Press Release - GCU experts give a lukewarm response to the Scottish Government’s Fuel Poverty Act

GCU experts give a lukewarm response to the Scottish Government’s Fuel Poverty Act 

A team of researchers led by Dr Keith Baker, a Researcher at the Built Environment Asset Management (BEAM) Centre, co-founder of the Energy Poverty Research initiative (EPRi), and a member of Common Weal, has cautiously welcomed the Scottish Government’s Fuel Poverty (Targets, Definition and Strategy) (Scotland) Act 2019 [1], which was laid before the Scottish Parliament on September 5th and came into force on September 19th.
The Act requires the Scottish Government to account for the higher costs of living for households in “remote rural areas”, “remote small towns” and “island areas” as part of the new Scottish definition of fuel poverty, based on research published by the team [2,3,4,5]. The team also welcomed the introduction of the Minimum Income Standard measure of poverty.

However, the team also criticised the Act, which pushes back the date by which the Scottish Government aims to have largely eliminated fuel poverty from 2016 to 2040, for lacking in ambition. Whilst the Scottish Government’s full plans for tackling fuel poverty will be detailed in the forthcoming Fuel Poverty Strategy, they also stressed that the new Act does little to reflect evidence that shows more holistic and people-centred, ‘folk first’ approaches are needed for supporting fuel poor and otherwise vulnerable householders [2,6,7].

Dr Keith Baker said, “The Fuel Poverty Act has been a long time in the making, and whilst we are very happy to see that the Scottish Government has taken on board the evidence for the higher costs of living and heating homes in rural and island areas, there are other aspects of the problem, such as access to services, that remain to be fully addressed and accounted for. Our work has shown how and why fuel poverty is not simply a product of low incomes and high household costs, but is a highly complex condition that is best addressed by ensuring householders have access to empathetic face-to-face and in-home support from trusted, locally-based organisations. Without such a shift in focus, which must include ring-fenced funding for local authorities to coordinate and deliver such support services, the new targets would appear to be both unambitious and unrealistic”.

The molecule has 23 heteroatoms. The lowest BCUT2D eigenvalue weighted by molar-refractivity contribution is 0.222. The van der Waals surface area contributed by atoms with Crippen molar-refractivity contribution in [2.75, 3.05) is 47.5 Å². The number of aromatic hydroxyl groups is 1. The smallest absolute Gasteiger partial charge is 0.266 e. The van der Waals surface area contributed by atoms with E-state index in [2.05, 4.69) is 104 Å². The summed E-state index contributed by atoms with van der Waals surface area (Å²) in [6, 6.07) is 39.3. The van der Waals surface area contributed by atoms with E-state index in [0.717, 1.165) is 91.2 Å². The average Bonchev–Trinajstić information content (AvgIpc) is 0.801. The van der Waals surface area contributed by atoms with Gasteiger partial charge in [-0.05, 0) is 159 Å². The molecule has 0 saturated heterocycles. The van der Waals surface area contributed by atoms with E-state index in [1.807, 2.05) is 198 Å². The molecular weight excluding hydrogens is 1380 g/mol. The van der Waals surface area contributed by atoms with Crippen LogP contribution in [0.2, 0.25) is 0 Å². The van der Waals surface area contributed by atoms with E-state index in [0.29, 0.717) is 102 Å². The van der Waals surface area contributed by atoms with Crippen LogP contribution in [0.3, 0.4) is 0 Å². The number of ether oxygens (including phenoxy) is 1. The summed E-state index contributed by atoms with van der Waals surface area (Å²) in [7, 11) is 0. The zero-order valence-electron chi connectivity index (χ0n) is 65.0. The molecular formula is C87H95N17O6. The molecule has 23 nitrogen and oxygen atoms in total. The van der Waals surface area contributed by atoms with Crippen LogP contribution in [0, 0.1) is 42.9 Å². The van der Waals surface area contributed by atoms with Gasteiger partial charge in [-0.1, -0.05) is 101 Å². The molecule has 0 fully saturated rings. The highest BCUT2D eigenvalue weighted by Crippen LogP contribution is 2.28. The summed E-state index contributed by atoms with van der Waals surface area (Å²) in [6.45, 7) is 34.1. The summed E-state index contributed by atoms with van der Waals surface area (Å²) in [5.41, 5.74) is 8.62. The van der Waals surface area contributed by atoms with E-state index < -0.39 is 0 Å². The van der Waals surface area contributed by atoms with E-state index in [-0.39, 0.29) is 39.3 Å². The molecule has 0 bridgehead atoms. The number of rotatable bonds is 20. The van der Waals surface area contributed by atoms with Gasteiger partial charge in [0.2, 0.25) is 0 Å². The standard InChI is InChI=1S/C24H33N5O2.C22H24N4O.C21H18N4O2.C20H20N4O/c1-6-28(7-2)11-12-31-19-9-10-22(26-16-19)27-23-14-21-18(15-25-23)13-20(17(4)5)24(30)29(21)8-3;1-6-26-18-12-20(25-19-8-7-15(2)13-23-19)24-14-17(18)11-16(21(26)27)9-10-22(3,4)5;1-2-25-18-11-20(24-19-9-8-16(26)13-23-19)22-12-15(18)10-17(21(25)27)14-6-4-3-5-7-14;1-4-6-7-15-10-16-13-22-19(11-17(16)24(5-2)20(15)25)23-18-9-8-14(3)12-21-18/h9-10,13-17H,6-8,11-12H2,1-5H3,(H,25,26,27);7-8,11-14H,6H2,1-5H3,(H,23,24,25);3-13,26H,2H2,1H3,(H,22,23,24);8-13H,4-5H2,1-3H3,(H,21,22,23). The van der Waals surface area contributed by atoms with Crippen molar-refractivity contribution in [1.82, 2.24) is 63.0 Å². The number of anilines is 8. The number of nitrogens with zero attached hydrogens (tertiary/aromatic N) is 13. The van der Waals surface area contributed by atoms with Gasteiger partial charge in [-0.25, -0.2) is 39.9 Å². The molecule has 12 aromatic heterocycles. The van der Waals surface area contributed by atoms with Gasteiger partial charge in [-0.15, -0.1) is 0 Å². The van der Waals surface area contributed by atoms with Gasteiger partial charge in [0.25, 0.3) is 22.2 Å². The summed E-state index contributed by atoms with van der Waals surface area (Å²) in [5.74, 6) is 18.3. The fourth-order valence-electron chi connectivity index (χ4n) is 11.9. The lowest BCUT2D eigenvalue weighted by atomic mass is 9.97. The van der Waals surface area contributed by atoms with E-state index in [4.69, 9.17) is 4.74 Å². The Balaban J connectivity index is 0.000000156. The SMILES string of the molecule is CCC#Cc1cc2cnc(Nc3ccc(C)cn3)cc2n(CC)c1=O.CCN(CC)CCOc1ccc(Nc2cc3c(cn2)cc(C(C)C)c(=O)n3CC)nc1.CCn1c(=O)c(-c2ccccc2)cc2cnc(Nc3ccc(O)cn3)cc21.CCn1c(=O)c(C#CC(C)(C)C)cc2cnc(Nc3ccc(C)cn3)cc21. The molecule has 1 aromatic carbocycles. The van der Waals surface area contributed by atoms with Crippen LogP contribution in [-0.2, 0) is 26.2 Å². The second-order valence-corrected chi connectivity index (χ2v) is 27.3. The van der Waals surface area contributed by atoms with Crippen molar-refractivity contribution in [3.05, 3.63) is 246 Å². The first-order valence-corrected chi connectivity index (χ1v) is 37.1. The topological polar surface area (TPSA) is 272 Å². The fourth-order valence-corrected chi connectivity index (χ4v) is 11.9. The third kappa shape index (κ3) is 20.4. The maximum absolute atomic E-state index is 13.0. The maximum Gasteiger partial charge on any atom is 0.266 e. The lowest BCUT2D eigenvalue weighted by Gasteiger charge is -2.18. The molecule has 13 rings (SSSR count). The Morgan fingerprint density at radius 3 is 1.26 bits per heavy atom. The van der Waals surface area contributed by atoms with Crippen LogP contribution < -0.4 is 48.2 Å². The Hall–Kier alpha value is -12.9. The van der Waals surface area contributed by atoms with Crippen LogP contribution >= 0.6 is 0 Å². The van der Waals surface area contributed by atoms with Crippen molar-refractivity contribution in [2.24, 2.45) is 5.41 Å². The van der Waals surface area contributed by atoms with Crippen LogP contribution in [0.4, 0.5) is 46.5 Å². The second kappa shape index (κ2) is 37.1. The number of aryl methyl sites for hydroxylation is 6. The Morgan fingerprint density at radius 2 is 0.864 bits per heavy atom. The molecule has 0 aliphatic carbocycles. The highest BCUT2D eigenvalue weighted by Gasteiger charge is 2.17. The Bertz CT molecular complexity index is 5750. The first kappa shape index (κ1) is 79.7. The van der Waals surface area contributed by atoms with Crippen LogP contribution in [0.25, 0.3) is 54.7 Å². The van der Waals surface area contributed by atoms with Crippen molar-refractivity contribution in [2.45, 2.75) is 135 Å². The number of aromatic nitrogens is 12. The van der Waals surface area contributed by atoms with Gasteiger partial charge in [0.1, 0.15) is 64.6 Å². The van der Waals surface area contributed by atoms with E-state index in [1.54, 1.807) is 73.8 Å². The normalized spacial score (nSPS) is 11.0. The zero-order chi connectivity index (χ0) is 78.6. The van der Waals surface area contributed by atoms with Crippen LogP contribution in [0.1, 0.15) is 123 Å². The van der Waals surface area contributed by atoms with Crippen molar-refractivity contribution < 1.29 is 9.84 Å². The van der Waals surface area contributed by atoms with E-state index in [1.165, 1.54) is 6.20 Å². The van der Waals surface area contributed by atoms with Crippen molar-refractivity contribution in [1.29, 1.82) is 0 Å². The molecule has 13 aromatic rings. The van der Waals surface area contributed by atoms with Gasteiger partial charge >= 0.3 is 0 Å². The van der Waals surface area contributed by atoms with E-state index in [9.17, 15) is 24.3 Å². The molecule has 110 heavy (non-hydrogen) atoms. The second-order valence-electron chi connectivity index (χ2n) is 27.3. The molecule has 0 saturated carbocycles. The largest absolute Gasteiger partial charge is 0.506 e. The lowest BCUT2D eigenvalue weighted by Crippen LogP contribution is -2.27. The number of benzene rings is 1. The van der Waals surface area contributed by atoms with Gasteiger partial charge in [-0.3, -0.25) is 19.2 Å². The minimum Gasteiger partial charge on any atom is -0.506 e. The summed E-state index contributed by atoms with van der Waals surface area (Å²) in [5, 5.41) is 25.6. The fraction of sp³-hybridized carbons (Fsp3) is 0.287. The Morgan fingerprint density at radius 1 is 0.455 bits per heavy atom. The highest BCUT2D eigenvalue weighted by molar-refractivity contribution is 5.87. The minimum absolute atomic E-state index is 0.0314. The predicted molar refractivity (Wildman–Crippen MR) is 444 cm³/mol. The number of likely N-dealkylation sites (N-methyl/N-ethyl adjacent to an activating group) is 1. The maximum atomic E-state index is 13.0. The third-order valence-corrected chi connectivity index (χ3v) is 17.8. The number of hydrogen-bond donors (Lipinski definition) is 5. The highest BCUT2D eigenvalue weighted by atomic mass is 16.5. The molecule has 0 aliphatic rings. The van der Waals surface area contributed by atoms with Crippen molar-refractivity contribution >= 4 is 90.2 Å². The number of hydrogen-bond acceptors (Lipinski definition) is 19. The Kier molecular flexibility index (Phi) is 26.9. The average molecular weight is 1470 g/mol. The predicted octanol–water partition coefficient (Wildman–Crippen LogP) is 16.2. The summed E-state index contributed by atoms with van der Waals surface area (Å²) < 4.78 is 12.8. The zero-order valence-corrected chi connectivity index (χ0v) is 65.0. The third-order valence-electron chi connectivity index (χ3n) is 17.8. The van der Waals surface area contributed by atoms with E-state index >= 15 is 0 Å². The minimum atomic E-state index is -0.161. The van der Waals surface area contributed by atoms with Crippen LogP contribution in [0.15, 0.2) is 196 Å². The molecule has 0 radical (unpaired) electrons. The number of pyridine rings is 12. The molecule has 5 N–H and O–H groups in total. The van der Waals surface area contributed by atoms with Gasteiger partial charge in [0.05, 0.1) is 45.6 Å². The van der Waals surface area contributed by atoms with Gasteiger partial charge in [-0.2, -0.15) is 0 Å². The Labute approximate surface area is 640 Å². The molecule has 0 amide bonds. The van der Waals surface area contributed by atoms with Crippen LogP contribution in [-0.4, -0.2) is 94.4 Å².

Dr Ron Mould, a former PhD student at the BEAM Centre, a co-founder of EPRi, and a member of Common Weal said, “Over the past few years we have worked hard, examined and questioned many assumptions that are prevalent in the common understandings of fuel poverty and the fuel poor.  Where appropriate we have challenged assumptions and continue to do so.  As people continue to work on assumptions that in reality are not favouring those most in need, and are actually disadvantaging them, we will continue to push for folk first policy solutions that place people at their heart, not simply the bricks and mortar they call home.” 

Dr Keith Baker
T. +44 (0) 7884125540

[1] Available at:
[2] Baker, K.J., Mould, R., & Restrick, S., 2018. Rethink fuel poverty as a complex problem. Nature Energy, 2nd July 2018. DOI: Available at:  
[3] Mould, R., & Baker, K.J., 2017. Uncovering hidden geographies and socio-economic influences on fuel poverty using household fuel spend data: A meso-scale study in Scotland. Indoor and Built Environment, Vol. 20, (7), 1-23, DOI: 10.1177/1420326X17707326. Open access pre-publication version at:
[4] Baker, K.J., Mould, R., & Restrick, S., 2016. Proiseact Spéird – The Spéird Project: Understanding influences on fuel poverty in rural and island Scotland. Final report for the Eaga Charitable Trust, November 2016. Available at:
[5] Mould, R., Baker, K.J., & Emmanuel, R., 2014. Behind the Definition of Fuel Poverty: Understanding differences between the Fuel Spend of Rural and Urban Homes. Queens Political Review, Vol. II, 2014, Issue 2, pp. 7-24.
[6] Baker, K.J., Mould, R., Stewart, F., Restrick, S., Melone, H., & Atterson, B., 2019. Never try and face the journey alone: Exploring the face-to-face advocacy needs of fuel poor and vulnerable householders. Energy Research and Social Science, Vol. 59, (2019) pp. 210-219. Pre-pub version at: Shareable link to published version:
[7] Mould, R., & Baker, K.J., 2017. Documenting fuel poverty from the householders’ perspective. Energy Research and Social Science, 31, (2017), pp.21–31. Open access pre-publication version available at: